1 of 2
3D printed clay components for the project Ground Substance ready to be excavated from our ZCorp 510 printing bed.
2 of 2
Ground Substance, the digital component model abstracted from the original biological system of study, Sabin+Jones LabStudio.
A technique that uses Z-Corp 3D printing to produce modular ceramic bricks from a single material that then interlock and assemble into largest parts has been revealed in 3D Printing and Additive Manufacturing, the peer-reviewed journal from Mary Ann Liebert publishers. The feature PolyBrick: Variegated Additive Ceramic Component Manufacturing is available online.
Advanced digital tools create customised, prefabricated ceramic building blocks called PolyBricks, enabling the construction of mortarless assemblies on a large scale.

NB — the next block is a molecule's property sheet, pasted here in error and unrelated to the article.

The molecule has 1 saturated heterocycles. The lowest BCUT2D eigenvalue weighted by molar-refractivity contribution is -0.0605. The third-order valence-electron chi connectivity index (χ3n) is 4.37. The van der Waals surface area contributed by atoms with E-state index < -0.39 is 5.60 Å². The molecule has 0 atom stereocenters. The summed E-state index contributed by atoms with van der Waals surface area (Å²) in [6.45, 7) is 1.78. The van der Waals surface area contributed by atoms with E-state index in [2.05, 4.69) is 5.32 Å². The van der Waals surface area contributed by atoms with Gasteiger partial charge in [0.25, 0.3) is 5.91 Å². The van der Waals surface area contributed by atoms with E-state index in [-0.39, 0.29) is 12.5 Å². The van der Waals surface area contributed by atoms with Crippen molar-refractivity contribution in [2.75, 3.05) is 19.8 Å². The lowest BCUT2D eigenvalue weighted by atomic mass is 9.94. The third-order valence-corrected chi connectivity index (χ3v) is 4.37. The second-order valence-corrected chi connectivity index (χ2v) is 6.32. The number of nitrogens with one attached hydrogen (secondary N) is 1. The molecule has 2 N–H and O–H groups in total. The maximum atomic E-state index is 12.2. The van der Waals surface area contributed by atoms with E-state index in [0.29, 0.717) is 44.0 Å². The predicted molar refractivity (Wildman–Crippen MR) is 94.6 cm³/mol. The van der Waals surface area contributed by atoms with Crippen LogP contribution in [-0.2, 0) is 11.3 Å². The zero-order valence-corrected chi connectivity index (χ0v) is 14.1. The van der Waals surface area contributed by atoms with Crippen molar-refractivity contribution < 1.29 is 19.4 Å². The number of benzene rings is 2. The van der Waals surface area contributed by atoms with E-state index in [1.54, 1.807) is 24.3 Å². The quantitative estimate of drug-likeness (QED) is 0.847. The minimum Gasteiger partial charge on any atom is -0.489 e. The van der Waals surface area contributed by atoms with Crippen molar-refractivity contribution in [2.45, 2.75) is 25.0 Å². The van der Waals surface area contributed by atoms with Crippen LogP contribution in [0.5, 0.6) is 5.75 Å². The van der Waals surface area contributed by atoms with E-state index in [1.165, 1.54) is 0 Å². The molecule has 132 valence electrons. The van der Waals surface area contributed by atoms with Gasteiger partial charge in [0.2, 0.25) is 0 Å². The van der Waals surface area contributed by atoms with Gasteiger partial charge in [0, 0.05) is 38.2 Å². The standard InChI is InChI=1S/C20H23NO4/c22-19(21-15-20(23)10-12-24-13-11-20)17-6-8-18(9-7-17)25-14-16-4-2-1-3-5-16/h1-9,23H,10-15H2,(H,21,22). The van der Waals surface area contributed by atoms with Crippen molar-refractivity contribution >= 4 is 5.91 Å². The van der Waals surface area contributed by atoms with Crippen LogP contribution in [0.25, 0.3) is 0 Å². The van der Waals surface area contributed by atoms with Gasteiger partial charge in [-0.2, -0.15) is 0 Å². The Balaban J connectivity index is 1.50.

Cornell University's Jenny Sabin, Martin Miller, Nicholas Cassab and Andrew Lucia, who work in the Sabin Design Lab, in addition to the Jenny Sabin Studio, provide a detailed description of the computational design systems developed for the digital fabrication and production of the PolyBricks. They explain that they use 3D printing technology to produce mass customised components in the article.
Director of Cornell University's Creative Machines Lab at the Sibley School of Mechanical and Aerospace Engineering and Editor in Chief Hod Lipson, PhD, stated: "This work offers an exciting new alternative approach for 3D printing at architectural scales, without requiring the large infrastructure that most current methods require. It could open the door to many new applications."